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See detailMitochondrial DNA heteroplasmy distinguishes disease manifestation in PINK1/PRKN-linked Parkinson’s disease
Trinh, Joanne; Hicks, Andrew A.; König, Inke R. et al

in Brain (2022)

Biallelic mutations in PINK1/PRKN cause recessive Parkinson’s disease. Given the established role of PINK1/Parkin in regulating mitochondrial dynamics, we explored mitochondrial DNA (mtDNA) integrity and ... [more ▼]

Biallelic mutations in PINK1/PRKN cause recessive Parkinson’s disease. Given the established role of PINK1/Parkin in regulating mitochondrial dynamics, we explored mitochondrial DNA (mtDNA) integrity and inflammation as disease modifiers in carriers of mutations in these genes. MtDNA integrity was investigated in a large collection of biallelic (n = 84) and monoallelic (n = 170) carriers of PINK1/PRKN mutations, idiopathic Parkinson’s disease patients (n = 67) and controls (n = 90). In addition, we studied global gene expression and serum cytokine levels in a subset. Affected and unaffected PINK1/PRKN monoallelic mutation carriers can be distinguished by heteroplasmic mtDNA variant load (AUC = 0.83, CI:0.74-0.93). Biallelic PINK1/PRKN mutation carriers harbor more heteroplasmic mtDNA variants in blood (p = 0.0006, Z = 3.63) compared to monoallelic mutation carriers. This enrichment was confirmed in iPSC-derived (controls, n = 3; biallelic PRKN mutation carriers, n = 4) and postmortem (control, n = 1; biallelic PRKN mutation carrier, n = 1) midbrain neurons. Lastly, the heteroplasmic mtDNA variant load correlated with IL6 levels in PINK1/PRKN mutation carriers (r = 0.57, p = 0.0074). PINK1/PRKN mutations predispose individuals to mtDNA variant accumulation in a dose- and disease-dependent manner. [less ▲]

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See detailMitochondrial DNA heteroplasmy distinguishes disease manifestation in PINK1- and PRKN-linked Parkinson's disease 2022.05.17.22275087
Trinh, Joanne; Hicks, Andrew A.; Koenig, Inke R. et al

E-print/Working paper (2022)

Biallelic mutations in PINK1 and PRKN cause recessively inherited Parkinson's disease (PD). Though some studies suggest that PINK1/PRKN monoallelic mutations may not contribute to risk, deep phenotyping ... [more ▼]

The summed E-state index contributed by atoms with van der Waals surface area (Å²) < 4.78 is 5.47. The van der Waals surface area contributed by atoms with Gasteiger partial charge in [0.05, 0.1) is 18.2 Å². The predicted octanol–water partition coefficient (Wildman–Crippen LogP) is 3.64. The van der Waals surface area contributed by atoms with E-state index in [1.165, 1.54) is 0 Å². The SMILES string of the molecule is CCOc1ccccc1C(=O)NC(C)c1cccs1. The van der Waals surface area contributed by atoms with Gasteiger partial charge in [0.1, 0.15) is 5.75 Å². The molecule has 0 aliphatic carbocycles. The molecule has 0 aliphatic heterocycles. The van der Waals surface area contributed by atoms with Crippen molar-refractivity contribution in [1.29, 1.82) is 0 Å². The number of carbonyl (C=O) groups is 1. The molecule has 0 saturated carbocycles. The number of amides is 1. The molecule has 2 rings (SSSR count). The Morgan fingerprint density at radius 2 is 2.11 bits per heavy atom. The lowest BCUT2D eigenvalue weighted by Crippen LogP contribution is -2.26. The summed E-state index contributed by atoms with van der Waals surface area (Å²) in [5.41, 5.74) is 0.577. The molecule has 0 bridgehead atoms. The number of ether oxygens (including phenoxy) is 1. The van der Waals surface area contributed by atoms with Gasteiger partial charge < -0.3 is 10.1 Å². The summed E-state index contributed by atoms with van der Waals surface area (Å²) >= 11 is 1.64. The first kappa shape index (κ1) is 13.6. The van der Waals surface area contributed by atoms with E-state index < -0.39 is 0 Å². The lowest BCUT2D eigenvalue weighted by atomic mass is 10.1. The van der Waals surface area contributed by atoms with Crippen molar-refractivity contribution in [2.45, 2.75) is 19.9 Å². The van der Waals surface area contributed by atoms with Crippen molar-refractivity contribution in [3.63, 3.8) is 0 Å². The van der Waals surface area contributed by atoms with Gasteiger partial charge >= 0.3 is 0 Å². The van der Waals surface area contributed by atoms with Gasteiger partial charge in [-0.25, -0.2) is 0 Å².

Biallelic mutations in PINK1 and PRKN cause recessively inherited Parkinson's disease (PD). Though some studies suggest that PINK1/PRKN monoallelic mutations may not contribute to risk, deep phenotyping assessment showed that PINK1 or PRKN monoallelic pathogenic variants were at a significantly higher rate in PD compared to controls. Given the established role of PINK1 and Parkin in regulating mitochondrial dynamics, we explored mitochondrial DNA (mtDNA) integrity and inflammation as potential disease modifiers in carriers of mutations in these genes. MtDNA integrity, global gene expression and serum cytokine levels were investigated in a large collection of biallelic (n=84) and monoallelic (n=170) carriers of PINK1/PRKN mutations, iPD patients (n=67) and controls (n=90). Affected and unaffected PINK1/PRKN monoallelic mutation carriers can be distinguished by heteroplasmic mtDNA variant load (AUC=0.83, CI:0.74-0.93). Biallelic PINK1/PRKN mutation carriers harbor more heteroplasmic mtDNA variants in blood (p=0.0006, Z=3.63) compared to monoallelic mutation carriers. This enrichment was confirmed in iPSC-derived and postmortem midbrain neurons from biallelic PRKN-PD patients. Lastly, the heteroplasmic mtDNA variant load was found to correlate with IL6 levels in PINK1/PRKN mutation carriers (r=0.57, p=0.0074). PINK1/PRKN mutations predispose individuals to mtDNA variant accumulation in a dose- and disease-dependent manner. MtDNA variant load over time is a potential marker of disease manifestation in PINK1/PRKN mutation carriers.Competing Interest StatementThe authors have declared no competing interest.Funding StatementThe authors wish to thank the many patients and their families who volunteered, and the efforts of the many clinical teams involved. Funding has been obtained from the German Research Foundation (ProtectMove; FOR 2488, GR 3731/5-1; SE 2608/2-1; KO 2250/7-1), the Luxembourg National Research Fund in the ATTRACT (Model-IPD, FNR9631103), NCER-PD (FNR11264123) and INTER programmes (ProtectMove, FNR11250962; MiRisk-PD, C17/BM/11676395, NB 4328/2-1), the BMBF (MitoPD), the Hermann and Lilly Schilling Foundation, the European Community (SysMedPD), the Canadian Institutes of Health Research (CIHR), Peter and Traudl Engelhorn Foundation. Initial studies in Tunisia on familial parkinsonism were in collaboration with Lefkos Middleton, Rachel Gibson, and the GlaxoSmithKline PD Programme Team (2002-2005). We would like to thank Dr Helen Tuppen from the Welcome Trust Centre for Mitochondrial Research, Newcastle University, UK for providing us with the plasmid p7D1. Moreover, this project was supported by the high throughput/high content screening platform and HPC facility at the Luxembourg Centre for Systems Biomedicine, and the University of Luxembourg.Author DeclarationsI confirm all relevant ethical guidelines have been followed, and any necessary IRB and/or ethics committee approvals have been obtained.YesThe details of the IRB/oversight body that provided approval or exemption for the research described are given below:University of Lubeck Ethics CommitteeI confirm that all necessary patient/participant consent has been obtained and the appropriate institutional forms have been archived, and that any patient/participant/sample identifiers included were not known to anyone (e.g., hospital staff, patients or participants themselves) outside the research group so cannot be used to identify individuals.YesI understand that all clinical trials and any other prospective interventional studies must be registered with an ICMJE-approved registry, such as ClinicalTrials.gov. I confirm that any such study reported in the manuscript has been registered and the trial registration ID is provided (note: if posting a prospective study registered retrospectively, please provide a statement in the trial ID field explaining why the study was not registered in advance).Yes I have followed all appropriate research reporting guidelines and uploaded the relevant EQUATOR Network research reporting checklist(s) and other pertinent material as supplementary files, if applicable.YesAll data produced in the present study are available upon reasonable request to the authors [less ▲]